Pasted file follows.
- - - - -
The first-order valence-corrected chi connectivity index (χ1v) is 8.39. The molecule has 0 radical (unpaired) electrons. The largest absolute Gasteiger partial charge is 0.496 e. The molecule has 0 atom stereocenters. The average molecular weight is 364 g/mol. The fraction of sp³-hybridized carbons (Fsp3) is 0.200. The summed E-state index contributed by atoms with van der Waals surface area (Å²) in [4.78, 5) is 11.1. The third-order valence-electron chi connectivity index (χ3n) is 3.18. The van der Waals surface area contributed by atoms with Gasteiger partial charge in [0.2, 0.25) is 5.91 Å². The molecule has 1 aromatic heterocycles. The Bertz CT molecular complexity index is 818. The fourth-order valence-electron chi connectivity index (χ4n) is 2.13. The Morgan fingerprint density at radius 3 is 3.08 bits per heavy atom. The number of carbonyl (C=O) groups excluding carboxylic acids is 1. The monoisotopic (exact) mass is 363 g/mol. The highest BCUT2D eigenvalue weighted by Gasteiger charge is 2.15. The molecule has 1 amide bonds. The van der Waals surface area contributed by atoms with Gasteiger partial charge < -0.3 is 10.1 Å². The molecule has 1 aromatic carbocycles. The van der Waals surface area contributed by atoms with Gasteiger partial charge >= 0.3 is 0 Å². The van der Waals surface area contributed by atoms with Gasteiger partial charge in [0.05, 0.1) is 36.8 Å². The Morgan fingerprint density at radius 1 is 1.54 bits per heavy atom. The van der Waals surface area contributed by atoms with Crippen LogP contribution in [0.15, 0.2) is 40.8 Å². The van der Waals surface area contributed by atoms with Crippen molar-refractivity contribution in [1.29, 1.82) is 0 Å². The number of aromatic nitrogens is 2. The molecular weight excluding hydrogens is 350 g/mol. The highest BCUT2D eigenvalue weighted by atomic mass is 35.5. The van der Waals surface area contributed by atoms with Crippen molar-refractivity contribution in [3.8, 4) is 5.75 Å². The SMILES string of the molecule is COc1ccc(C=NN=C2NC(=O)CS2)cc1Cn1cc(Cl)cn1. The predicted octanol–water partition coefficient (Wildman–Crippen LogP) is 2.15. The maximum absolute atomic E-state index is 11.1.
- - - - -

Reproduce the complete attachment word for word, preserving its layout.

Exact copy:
The first-order valence-corrected chi connectivity index (χ1v) is 8.39. The molecule has 0 radical (unpaired) electrons. The largest absolute Gasteiger partial charge is 0.496 e. The molecule has 0 atom stereocenters. The average molecular weight is 364 g/mol. The fraction of sp³-hybridized carbons (Fsp3) is 0.200. The summed E-state index contributed by atoms with van der Waals surface area (Å²) in [4.78, 5) is 11.1. The third-order valence-electron chi connectivity index (χ3n) is 3.18. The van der Waals surface area contributed by atoms with Gasteiger partial charge in [0.2, 0.25) is 5.91 Å². The molecule has 1 aromatic heterocycles. The Bertz CT molecular complexity index is 818. The fourth-order valence-electron chi connectivity index (χ4n) is 2.13. The Morgan fingerprint density at radius 3 is 3.08 bits per heavy atom. The number of carbonyl (C=O) groups excluding carboxylic acids is 1. The monoisotopic (exact) mass is 363 g/mol. The highest BCUT2D eigenvalue weighted by Gasteiger charge is 2.15. The molecule has 1 amide bonds. The van der Waals surface area contributed by atoms with Gasteiger partial charge < -0.3 is 10.1 Å². The molecule has 1 aromatic carbocycles. The van der Waals surface area contributed by atoms with Gasteiger partial charge >= 0.3 is 0 Å². The van der Waals surface area contributed by atoms with Gasteiger partial charge in [0.05, 0.1) is 36.8 Å². The Morgan fingerprint density at radius 1 is 1.54 bits per heavy atom. The van der Waals surface area contributed by atoms with Crippen LogP contribution in [0.15, 0.2) is 40.8 Å². The van der Waals surface area contributed by atoms with Crippen molar-refractivity contribution in [1.29, 1.82) is 0 Å². The number of aromatic nitrogens is 2. The molecular weight excluding hydrogens is 350 g/mol. The highest BCUT2D eigenvalue weighted by atomic mass is 35.5. The van der Waals surface area contributed by atoms with Crippen molar-refractivity contribution in [3.8, 4) is 5.75 Å². The SMILES string of the molecule is COc1ccc(C=NN=C2NC(=O)CS2)cc1Cn1cc(Cl)cn1. The predicted octanol–water partition coefficient (Wildman–Crippen LogP) is 2.15. The maximum absolute atomic E-state index is 11.1.